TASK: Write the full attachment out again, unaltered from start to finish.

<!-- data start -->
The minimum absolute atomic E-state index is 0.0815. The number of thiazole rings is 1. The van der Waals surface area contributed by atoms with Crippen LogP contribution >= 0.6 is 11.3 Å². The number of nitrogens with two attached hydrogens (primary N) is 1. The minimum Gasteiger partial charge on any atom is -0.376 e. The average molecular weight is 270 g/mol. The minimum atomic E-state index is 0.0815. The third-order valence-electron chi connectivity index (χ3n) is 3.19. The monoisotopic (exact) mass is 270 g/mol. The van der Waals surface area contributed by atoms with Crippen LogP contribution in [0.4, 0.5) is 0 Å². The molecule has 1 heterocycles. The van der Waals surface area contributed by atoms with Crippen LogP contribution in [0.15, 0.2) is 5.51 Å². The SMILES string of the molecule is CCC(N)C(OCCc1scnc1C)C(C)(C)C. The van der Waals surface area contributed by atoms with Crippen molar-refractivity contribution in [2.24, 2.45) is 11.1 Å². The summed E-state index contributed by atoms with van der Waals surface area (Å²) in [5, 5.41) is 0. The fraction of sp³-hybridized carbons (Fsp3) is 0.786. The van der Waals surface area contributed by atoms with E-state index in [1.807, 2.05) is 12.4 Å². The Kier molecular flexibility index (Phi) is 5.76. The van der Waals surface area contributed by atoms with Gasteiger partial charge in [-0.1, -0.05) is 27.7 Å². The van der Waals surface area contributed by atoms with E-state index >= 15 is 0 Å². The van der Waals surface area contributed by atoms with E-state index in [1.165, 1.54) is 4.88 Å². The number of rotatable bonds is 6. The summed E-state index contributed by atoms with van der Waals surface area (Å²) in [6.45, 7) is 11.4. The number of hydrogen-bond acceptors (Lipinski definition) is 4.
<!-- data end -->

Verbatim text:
The minimum absolute atomic E-state index is 0.0815. The number of thiazole rings is 1. The van der Waals surface area contributed by atoms with Crippen LogP contribution >= 0.6 is 11.3 Å². The number of nitrogens with two attached hydrogens (primary N) is 1. The minimum Gasteiger partial charge on any atom is -0.376 e. The average molecular weight is 270 g/mol. The minimum atomic E-state index is 0.0815. The third-order valence-electron chi connectivity index (χ3n) is 3.19. The monoisotopic (exact) mass is 270 g/mol. The van der Waals surface area contributed by atoms with Crippen LogP contribution in [0.4, 0.5) is 0 Å². The molecule has 1 heterocycles. The van der Waals surface area contributed by atoms with Crippen LogP contribution in [0.15, 0.2) is 5.51 Å². The SMILES string of the molecule is CCC(N)C(OCCc1scnc1C)C(C)(C)C. The van der Waals surface area contributed by atoms with Crippen molar-refractivity contribution in [2.24, 2.45) is 11.1 Å². The summed E-state index contributed by atoms with van der Waals surface area (Å²) in [5, 5.41) is 0. The fraction of sp³-hybridized carbons (Fsp3) is 0.786. The van der Waals surface area contributed by atoms with E-state index in [1.807, 2.05) is 12.4 Å². The Kier molecular flexibility index (Phi) is 5.76. The van der Waals surface area contributed by atoms with Gasteiger partial charge in [-0.1, -0.05) is 27.7 Å². The van der Waals surface area contributed by atoms with E-state index >= 15 is 0 Å². The van der Waals surface area contributed by atoms with E-state index in [1.165, 1.54) is 4.88 Å². The number of rotatable bonds is 6. The summed E-state index contributed by atoms with van der Waals surface area (Å²) in [6.45, 7) is 11.4. The number of hydrogen-bond acceptors (Lipinski definition) is 4.